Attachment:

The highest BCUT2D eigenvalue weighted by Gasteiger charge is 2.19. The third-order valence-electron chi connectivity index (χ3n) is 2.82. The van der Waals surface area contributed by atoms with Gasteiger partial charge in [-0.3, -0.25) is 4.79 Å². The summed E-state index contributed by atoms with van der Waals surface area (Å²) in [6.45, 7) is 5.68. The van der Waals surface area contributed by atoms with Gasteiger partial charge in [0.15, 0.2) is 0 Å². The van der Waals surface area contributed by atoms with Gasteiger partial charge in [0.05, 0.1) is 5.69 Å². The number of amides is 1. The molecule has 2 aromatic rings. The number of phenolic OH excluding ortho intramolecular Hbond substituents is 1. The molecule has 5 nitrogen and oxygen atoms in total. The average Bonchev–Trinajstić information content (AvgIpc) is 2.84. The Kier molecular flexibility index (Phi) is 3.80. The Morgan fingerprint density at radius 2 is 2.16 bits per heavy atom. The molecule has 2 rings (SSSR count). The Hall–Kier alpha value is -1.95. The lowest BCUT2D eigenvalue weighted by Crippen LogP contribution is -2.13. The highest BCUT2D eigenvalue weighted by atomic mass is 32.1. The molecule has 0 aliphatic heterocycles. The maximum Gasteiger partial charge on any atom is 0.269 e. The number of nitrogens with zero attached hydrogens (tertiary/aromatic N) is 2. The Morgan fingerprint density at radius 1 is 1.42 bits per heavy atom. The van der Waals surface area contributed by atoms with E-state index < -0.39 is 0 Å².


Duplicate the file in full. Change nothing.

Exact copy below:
The highest BCUT2D eigenvalue weighted by Gasteiger charge is 2.19. The third-order valence-electron chi connectivity index (χ3n) is 2.82. The van der Waals surface area contributed by atoms with Gasteiger partial charge in [-0.3, -0.25) is 4.79 Å². The summed E-state index contributed by atoms with van der Waals surface area (Å²) in [6.45, 7) is 5.68. The van der Waals surface area contributed by atoms with Gasteiger partial charge in [0.15, 0.2) is 0 Å². The van der Waals surface area contributed by atoms with Gasteiger partial charge in [0.05, 0.1) is 5.69 Å². The number of amides is 1. The molecule has 2 aromatic rings. The number of phenolic OH excluding ortho intramolecular Hbond substituents is 1. The molecule has 5 nitrogen and oxygen atoms in total. The average Bonchev–Trinajstić information content (AvgIpc) is 2.84. The Kier molecular flexibility index (Phi) is 3.80. The Morgan fingerprint density at radius 2 is 2.16 bits per heavy atom. The molecule has 2 rings (SSSR count). The Hall–Kier alpha value is -1.95. The lowest BCUT2D eigenvalue weighted by Crippen LogP contribution is -2.13. The highest BCUT2D eigenvalue weighted by atomic mass is 32.1. The molecule has 0 aliphatic heterocycles. The maximum Gasteiger partial charge on any atom is 0.269 e. The number of nitrogens with zero attached hydrogens (tertiary/aromatic N) is 2. The Morgan fingerprint density at radius 1 is 1.42 bits per heavy atom. The van der Waals surface area contributed by atoms with E-state index < -0.39 is 0 Å².